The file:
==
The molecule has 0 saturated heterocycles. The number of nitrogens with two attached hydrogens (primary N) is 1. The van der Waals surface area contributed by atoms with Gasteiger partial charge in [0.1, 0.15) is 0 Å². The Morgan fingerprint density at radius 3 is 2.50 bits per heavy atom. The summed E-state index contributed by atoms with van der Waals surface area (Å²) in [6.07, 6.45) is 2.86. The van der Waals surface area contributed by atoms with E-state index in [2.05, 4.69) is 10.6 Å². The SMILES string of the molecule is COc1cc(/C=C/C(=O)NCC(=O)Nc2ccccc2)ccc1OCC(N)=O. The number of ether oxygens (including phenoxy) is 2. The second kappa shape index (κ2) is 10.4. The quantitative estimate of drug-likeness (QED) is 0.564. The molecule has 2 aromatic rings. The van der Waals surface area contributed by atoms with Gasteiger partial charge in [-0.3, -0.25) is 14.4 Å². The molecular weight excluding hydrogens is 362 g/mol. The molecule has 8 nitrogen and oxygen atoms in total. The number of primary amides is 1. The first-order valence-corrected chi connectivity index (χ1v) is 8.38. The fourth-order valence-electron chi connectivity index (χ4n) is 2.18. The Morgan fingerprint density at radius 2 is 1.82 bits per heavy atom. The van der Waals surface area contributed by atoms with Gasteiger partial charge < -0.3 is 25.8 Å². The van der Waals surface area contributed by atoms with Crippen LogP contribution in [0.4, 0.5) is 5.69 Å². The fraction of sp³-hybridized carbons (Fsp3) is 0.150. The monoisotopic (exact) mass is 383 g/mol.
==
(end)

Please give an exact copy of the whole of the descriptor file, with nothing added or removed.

The molecule has 0 saturated heterocycles. The number of nitrogens with two attached hydrogens (primary N) is 1. The van der Waals surface area contributed by atoms with Gasteiger partial charge in [0.1, 0.15) is 0 Å². The Morgan fingerprint density at radius 3 is 2.50 bits per heavy atom. The summed E-state index contributed by atoms with van der Waals surface area (Å²) in [6.07, 6.45) is 2.86. The van der Waals surface area contributed by atoms with E-state index in [2.05, 4.69) is 10.6 Å². The SMILES string of the molecule is COc1cc(/C=C/C(=O)NCC(=O)Nc2ccccc2)ccc1OCC(N)=O. The number of ether oxygens (including phenoxy) is 2. The second kappa shape index (κ2) is 10.4. The quantitative estimate of drug-likeness (QED) is 0.564. The molecule has 2 aromatic rings. The van der Waals surface area contributed by atoms with Gasteiger partial charge in [-0.3, -0.25) is 14.4 Å². The molecular weight excluding hydrogens is 362 g/mol. The molecule has 8 nitrogen and oxygen atoms in total. The number of primary amides is 1. The first-order valence-corrected chi connectivity index (χ1v) is 8.38. The fourth-order valence-electron chi connectivity index (χ4n) is 2.18. The Morgan fingerprint density at radius 2 is 1.82 bits per heavy atom. The van der Waals surface area contributed by atoms with Gasteiger partial charge < -0.3 is 25.8 Å². The van der Waals surface area contributed by atoms with Crippen LogP contribution in [0.4, 0.5) is 5.69 Å². The fraction of sp³-hybridized carbons (Fsp3) is 0.150. The monoisotopic (exact) mass is 383 g/mol.